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What Are Possible Next Steps in Fight Over Trump’s Travel Restrictions?

How will the Ninth Circuit Court of Appeals rule on one of the most continuous issues of a polarizing White House?

Opponents of U.S. President Donald Trump's executive order imposing a temporary immigration ban on seven Muslim-majority nations protest outside a federal appeals court February 7, 2016 in San Francisco, California.
Elijah Nouvelage | Getty Images
Opponents of U.S. President Donald Trump's executive order imposing a temporary immigration ban on seven Muslim-majority nations protest outside a federal appeals court February 7, 2016 in San Francisco, California.

Though the question before the three-judge panel is a simple one — should they let the government enforce the Trump travel restrictions or not — the court has some options beyond a straightforward yes or no.

On Wednesday, a court official said the ruling would come Thursday or later, and the court would provide at least an hour notice of the ruling.

"We appreciate the importance and the time-sensitive nature of this matter and will endeavor to reach our decision as soon as possible," said Judge Michelle Friedland at the conclusion of the arguments.

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The Justice Department, on behalf of the White House, has urged the court to lift an order imposed February 3rd by a federal district court judge in Seattle.

That order, issued by Judge James Robart, temporarily stopped enforcement of all the Trump travel restrictions. Robart had in response to a lawsuit filed by two states, Minnesota and Washington, who claim the restrictions are harming their residents and economies.

While lawyers for both sides are preparing to argue before Judge Robart in mid-February about the legality and constitutionality of the Trump policy, he issued the order "to preserve the status quo before the court holds a hearing" on those underlying legal issues.

But the appeals court must currently decide who would be harmed more: The government by keeping enforcement of travel restrictions on hold for now, or the states by letting the Trump admin policy take effect?

During Tuesday's oral argument, Ninth Circuit Judge Richard Clifton asked the government lawyer, "Is there any reason for us to think that there's a real risk" if the executive order was put on hold?

"Well, the President determined that there was a risk," responded Justice Department lawyer August Flentje. He suggested courts cannot second-guess a president's determination about the need to restrict immigration in the interest of national security.

Arguing for the states, Washington Solicitor General Noah Purcell said, "We had students and faculty at our state universities who were stranded overseas. We had families that were separated. We had long-time residents who could not travel overseas to visit their families without knowing that they would be able to come back."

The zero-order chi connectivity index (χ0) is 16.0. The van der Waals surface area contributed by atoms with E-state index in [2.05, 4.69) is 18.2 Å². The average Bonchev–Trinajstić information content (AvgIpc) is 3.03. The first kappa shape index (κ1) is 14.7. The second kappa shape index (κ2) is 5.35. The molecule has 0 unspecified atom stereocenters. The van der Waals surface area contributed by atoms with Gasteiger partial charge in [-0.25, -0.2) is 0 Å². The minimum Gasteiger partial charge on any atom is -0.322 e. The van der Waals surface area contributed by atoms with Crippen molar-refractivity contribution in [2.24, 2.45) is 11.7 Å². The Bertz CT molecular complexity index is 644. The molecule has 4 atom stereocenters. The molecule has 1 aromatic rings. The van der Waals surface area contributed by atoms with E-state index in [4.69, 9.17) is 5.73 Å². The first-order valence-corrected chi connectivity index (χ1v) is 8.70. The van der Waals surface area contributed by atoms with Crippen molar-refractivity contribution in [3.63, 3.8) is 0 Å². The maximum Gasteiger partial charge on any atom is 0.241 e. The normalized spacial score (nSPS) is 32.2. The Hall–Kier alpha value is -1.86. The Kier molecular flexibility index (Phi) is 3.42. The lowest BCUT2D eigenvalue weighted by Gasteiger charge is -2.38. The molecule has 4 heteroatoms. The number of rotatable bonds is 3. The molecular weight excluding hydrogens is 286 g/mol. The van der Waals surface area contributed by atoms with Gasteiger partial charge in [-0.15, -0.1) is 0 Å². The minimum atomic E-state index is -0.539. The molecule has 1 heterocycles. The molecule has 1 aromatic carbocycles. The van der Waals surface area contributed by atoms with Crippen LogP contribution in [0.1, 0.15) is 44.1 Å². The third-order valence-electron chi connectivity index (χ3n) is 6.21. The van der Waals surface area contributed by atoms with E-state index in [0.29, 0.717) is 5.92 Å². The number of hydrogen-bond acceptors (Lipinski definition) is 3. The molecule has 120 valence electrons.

Flentje suggested a compromise.

The court could let the government resume enforcing most of the travel restrictions, but exempt people from the seven countries covered by the executive order who have already obtained visas and have come to the U.S. That could limit the temporary travel ban, the government argued, since it would cover only those who wish to get visas for the first time.

"At most the injunction would be limited to the class of individuals on who the states' claims rest," he said.

That would provide some measure of success for both sides. But the Washington state challengers insist the entire order is unlawful, and that the fairest approach is to keep the entire order blocked while the lower court rules on the merits.

Purcell, the Washington state lawyer, reminded the judges that because Washington won the first round in the lower court, the legal burden is now on the Justice Department to prove why that judgment should be overturned.

While the hearing's only practical impact will be whether to leave or lift the temporary pause on the immigration order, the judges also probed wider issues in the case that are sure to arise in future hearings.

The judges pressed the challengers on whether they have firm "standing" — in layman's terms, the right to sue — when they represent a state government, rather than individual citizens.

And they pressed the Justice Department on a core controversy in the dispute: whether the order operated to discriminate against a specific religion, Islam, and whether it was rationally designed to combat the potential terror threat posed by immigrants from certain countries.

None of those issues will be decided by the Ninth Circuit's ruling on this motion, but as these cases move forward, they are sure to animate the debate inside and outside the courtroom.